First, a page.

February 10, 2010

Does the British Museum really need six more months to study the Cyrus Cylinder

Posted at 2:00 pm in British Museum, Similar cases

As the Cyrus Cylinder debate continues, the British Museum claims that it requires at least six months to study the newly found fragments. It is unclear though why it is necessary to do this now (and delay the already many times postponed loan), rather than wait until the cylinder is returned at the end of the loan period. Of course they could be assuming that others will have the same propensity to break promises as they do.

Press TV (Iran)

London needs 6 months to study new cylinder pieces
Wed, 27 Jan 2010 17:27:00 GMT

The British Museum says it needs at least six more months to study the newly-found fragments of the ancient Cyrus cylinder.

The museum announced the discovery of new clay pieces in its storeroom, which seem to be copies of the Persian Cyrus cylinder, known as the world’s first charter of human rights.

The relic has sparked a diplomatic row between Iran and the UK due to a 2009 loan agreement signed between the British Museum director Neil MacGregor and head of Iran’s Cultural Heritage, Handicrafts and Tourism Organization Hamid Baqaei.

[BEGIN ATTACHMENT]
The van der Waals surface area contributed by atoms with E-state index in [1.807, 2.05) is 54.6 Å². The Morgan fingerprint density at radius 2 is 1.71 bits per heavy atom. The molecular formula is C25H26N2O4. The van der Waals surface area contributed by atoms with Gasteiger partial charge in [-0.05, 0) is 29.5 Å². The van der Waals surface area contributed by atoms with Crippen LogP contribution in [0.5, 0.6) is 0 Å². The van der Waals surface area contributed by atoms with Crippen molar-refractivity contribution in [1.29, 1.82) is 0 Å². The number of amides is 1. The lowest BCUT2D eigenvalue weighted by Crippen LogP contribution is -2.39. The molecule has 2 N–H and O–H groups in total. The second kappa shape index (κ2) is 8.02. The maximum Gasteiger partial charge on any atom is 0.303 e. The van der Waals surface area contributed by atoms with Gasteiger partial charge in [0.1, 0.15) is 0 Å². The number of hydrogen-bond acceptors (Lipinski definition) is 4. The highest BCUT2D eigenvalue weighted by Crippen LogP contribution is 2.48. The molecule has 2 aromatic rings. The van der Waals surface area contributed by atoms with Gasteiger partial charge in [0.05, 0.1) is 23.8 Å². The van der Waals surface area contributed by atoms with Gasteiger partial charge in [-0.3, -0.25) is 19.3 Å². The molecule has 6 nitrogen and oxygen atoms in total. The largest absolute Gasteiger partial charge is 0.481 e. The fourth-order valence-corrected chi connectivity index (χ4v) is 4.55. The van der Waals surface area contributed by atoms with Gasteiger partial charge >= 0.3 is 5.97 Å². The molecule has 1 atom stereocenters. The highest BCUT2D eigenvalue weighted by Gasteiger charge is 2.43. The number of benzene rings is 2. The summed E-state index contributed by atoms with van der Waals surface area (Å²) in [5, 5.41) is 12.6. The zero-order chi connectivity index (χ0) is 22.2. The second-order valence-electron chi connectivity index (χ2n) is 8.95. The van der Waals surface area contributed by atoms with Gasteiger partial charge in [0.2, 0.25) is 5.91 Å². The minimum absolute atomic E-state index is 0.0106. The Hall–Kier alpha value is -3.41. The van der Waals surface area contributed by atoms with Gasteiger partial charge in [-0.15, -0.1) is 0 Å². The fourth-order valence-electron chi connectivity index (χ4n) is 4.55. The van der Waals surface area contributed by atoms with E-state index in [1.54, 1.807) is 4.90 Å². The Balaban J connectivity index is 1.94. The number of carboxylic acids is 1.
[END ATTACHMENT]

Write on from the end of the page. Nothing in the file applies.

The artifact, currently housed at the British Museum in London, was scheduled to be given to Iran on loan in September 2009; however, the British Museum backed out of the agreement, citing Iran’s post-election unrest.

The cylinder was also scheduled to be displayed in Iran from Jan. 16, 2010, but the British Museum announced in a letter that some new parts of the cylinder had been found, which might be a clue to some other documents sent by Cyrus the Great to other regions.

Tehran said that it would cease cooperation with the British Museum until the cylinder is loaned to the National Museum of Iran.

According to the Guardian, the two newly-discovered pieces had been hidden in the museum’s storeroom since 1881 and need to be studied for at least six months.

The Babylonian artifact was broken when it was excavated in 1879 and curators believe the new pieces are the missing pieces of a jigsaw puzzle.

“We always thought the Cyrus cylinder was unique,” said curator in the museum’s ancient near east department Irving Finkel.

“No one had even imagined that copies of the text might have been made, let alone that bits of it have been here all along.”

The British Museum is planning to search through its 130,000 objects to find fragments inscribed with Cyrus’s words and complete the Achaemenid King’s political document.

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